100 sf

Wednesday, November 08, 2006

#7: The Demolished Man (1953) by Alfred Bester

“Eight, sir; seven, sir; six, sir; five, sir; four, sir; three, sir; two, sir; one! Tenser, said the Tensor. Tenser, said the Tensor. Tension, apprehension, and dissension have begun.”

As you probably know, the Hugo Awards are given to (mostly) science fiction works and are doled out every year at the World Science Fiction Convention (Worldcon), which is the oldest convention of its type. The award was named after Hugo Gernsback, a pulp publisher who all but created American science fiction. Hugo Award Winners are determined by the “members” of the Worldcon, and the awards, while prestigious, are generally considered to reward the more popular works out there since the voting body is mostly made up of fans, as opposed to the Nebula Awards, which are determined by writers. The first novel ever to receive the award was Alfred Bester’s The Demolished Man in 1953.

Bester (1913-1987) is a generally beloved writer in the science fiction community. He worked in almost every facet of the genre at some point, including radio and comic books. Bester is often credited with creating the Green Lantern Oath (say it with me: “In brightest day, in blackest night…”), though he pooh-poohed the credit later in life. While he didn’t produce many novels, both The Demolished Man and The Stars My Destination (aka Tiger, Tiger) are regarded by most folks foolish enough to put together a list of the best science fiction novels as two of the greatest works in the genre. So, not surprisingly, they both make David Pringle’s list.

The Demolished Man revolves around two main characters. One is Ben Reich, a powerful corporate businessman who runs an entity known as Monarch. The other is “Dishonest Abe” Lincoln Powell, a police prefect with powerful ESP abilities. ESP is at the heart of the novel, which is set in a future society where mental abilities of this type are common in a minority of the population (known as “peepers”). Peepers are part of every influential segment of society--most importantly law and law enforcement. For instance, peeping has basically eradicated premeditated murder…until Reich comes along. Reich wants to off his main competitor, a man named D’Courtney, because he refused to merge his company with Monarch when Reich’s back was to the business wall. Reich enlists the help of several individuals to help him, including a corrupt peeper, and he uses a repetitive, advertising-like jingle (see top quote) as a mental smokescreen to protect him from mind readers. This is all fine and good until a witness appears at the murder scene. And from there, the story moves into a decidedly noire direction, but with plenty of proto-cyberpunk imagery (a psychedelic brothel born from the heat of a vicious war for instance) and Freudian symbols thrown in (Reich is chased at night in his dreams by a man with no face). Powell becomes the main investigator of the murder, and he stops at nothing to bring Reich to society’s ultimate punishment--Demolition, a mental stripping of one’s personality.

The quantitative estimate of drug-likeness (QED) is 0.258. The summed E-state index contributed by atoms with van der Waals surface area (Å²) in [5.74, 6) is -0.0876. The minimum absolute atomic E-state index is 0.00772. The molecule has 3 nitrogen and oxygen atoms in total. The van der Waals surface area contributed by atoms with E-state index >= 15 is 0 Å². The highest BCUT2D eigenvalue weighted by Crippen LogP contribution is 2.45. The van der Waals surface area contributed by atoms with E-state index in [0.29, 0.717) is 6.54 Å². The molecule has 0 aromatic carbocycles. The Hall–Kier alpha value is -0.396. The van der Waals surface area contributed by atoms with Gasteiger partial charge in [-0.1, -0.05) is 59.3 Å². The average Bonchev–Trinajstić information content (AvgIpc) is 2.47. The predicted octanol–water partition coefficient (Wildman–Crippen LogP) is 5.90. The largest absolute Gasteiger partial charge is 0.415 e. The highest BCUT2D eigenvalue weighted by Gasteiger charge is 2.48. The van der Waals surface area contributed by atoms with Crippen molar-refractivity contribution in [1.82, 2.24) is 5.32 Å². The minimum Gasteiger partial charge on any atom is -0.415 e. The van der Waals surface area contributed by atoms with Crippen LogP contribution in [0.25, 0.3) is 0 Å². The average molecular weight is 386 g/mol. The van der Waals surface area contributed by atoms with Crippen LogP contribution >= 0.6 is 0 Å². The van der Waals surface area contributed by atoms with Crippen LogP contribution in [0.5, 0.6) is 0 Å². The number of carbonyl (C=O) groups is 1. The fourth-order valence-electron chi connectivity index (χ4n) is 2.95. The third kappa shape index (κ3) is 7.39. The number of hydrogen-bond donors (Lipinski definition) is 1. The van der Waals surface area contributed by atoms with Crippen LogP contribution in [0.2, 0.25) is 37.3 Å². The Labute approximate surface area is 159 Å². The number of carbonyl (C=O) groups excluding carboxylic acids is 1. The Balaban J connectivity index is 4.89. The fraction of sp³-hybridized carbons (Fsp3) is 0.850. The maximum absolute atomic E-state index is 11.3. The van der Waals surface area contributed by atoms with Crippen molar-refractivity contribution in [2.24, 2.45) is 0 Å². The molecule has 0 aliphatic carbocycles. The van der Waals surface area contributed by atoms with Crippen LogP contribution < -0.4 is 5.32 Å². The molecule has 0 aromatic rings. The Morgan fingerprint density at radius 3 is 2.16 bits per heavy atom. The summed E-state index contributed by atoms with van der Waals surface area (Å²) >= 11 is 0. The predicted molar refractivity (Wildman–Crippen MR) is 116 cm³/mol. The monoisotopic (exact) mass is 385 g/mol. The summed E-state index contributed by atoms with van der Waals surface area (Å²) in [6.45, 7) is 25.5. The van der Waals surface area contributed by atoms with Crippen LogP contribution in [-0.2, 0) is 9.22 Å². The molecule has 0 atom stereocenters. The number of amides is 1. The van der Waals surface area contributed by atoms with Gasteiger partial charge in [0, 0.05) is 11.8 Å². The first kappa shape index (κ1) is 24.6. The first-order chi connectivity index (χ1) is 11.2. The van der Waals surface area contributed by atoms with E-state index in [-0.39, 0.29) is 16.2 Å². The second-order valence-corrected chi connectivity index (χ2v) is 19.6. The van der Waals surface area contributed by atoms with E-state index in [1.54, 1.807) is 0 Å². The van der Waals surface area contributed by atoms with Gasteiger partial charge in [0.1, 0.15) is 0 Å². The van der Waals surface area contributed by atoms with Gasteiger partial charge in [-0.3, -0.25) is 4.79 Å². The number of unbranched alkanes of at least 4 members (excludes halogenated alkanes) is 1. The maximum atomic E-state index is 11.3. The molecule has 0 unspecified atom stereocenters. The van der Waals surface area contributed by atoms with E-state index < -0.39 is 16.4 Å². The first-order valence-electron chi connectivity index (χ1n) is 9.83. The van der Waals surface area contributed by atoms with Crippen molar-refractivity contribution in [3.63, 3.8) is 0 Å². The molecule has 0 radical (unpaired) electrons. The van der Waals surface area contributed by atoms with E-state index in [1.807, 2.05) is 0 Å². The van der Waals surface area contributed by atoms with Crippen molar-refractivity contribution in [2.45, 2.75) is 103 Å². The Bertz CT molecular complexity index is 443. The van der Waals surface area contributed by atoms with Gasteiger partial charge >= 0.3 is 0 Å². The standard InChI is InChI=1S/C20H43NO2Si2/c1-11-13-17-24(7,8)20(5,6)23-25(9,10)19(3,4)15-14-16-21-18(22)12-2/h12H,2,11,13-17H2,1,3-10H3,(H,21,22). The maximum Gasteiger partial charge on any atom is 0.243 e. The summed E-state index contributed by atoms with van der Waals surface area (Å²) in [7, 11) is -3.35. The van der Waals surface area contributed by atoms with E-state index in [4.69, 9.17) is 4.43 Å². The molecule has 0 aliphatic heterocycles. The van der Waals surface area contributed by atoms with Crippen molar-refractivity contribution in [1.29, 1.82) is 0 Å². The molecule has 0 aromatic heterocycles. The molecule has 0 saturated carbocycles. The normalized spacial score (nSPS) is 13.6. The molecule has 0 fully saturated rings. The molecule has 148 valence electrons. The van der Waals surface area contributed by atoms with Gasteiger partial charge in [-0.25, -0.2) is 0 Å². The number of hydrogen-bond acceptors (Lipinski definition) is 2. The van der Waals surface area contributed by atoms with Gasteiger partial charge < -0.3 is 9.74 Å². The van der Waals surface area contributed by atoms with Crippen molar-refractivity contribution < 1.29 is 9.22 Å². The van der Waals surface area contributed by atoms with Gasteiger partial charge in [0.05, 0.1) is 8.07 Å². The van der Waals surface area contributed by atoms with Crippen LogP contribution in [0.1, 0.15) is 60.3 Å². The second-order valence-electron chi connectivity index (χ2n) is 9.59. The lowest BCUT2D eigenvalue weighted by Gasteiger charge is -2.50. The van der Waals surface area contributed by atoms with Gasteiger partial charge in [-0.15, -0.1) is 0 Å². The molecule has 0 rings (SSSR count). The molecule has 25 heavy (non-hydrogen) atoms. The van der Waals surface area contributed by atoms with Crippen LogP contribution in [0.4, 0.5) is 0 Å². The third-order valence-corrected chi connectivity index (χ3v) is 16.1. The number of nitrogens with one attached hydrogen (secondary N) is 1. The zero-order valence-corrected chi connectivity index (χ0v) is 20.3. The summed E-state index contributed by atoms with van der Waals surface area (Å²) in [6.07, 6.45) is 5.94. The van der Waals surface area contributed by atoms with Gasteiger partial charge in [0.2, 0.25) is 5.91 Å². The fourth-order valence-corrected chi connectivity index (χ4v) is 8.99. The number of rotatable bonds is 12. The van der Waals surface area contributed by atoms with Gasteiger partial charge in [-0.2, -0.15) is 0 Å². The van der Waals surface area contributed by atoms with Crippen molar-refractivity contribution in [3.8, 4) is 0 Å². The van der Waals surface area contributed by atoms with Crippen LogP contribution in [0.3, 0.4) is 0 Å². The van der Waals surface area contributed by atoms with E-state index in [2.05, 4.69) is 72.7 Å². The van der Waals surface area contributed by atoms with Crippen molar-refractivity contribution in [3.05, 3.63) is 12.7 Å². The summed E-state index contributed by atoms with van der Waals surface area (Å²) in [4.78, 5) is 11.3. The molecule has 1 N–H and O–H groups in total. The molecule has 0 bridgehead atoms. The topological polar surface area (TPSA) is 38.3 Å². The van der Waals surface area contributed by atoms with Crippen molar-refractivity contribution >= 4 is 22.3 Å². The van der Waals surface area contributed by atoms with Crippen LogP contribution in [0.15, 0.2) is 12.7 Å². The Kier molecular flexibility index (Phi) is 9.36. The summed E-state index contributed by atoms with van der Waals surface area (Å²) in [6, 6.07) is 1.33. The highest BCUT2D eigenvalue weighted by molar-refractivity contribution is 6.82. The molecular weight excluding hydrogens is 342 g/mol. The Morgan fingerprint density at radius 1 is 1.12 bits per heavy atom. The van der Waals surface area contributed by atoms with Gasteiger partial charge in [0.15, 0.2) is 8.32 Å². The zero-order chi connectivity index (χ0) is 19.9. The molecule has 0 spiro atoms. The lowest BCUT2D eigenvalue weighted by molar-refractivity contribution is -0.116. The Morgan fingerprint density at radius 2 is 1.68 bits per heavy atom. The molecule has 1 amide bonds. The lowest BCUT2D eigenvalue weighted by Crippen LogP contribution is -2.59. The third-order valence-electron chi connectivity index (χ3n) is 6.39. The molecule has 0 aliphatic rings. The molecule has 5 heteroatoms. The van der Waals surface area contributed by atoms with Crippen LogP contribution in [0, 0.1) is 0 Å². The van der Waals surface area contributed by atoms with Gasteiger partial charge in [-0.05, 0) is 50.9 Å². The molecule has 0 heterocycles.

I used to love TDM. I thought it was a fascinating journey into the mind, while also a revelation about the future possibilities of ESP and non-physical perception. Years later, it's not my favorite book anymore but I'd still highly recommend it to folks. Even if ESP doesn't thrill you (I'm right there with you), Bester knows how to entertain. He also pushes pulp writing in fascinating ways throughout the novel. For instance, when peepers gather together in social situations, their conversations are, of course, far from mundane. Bester represents these conversations graphically, showing how meaning is enhanced by the physical arrangement of words (basket weaves, musical notations, mathematic curves, etc.). And beyond all that, Tenser, said the Tensor…


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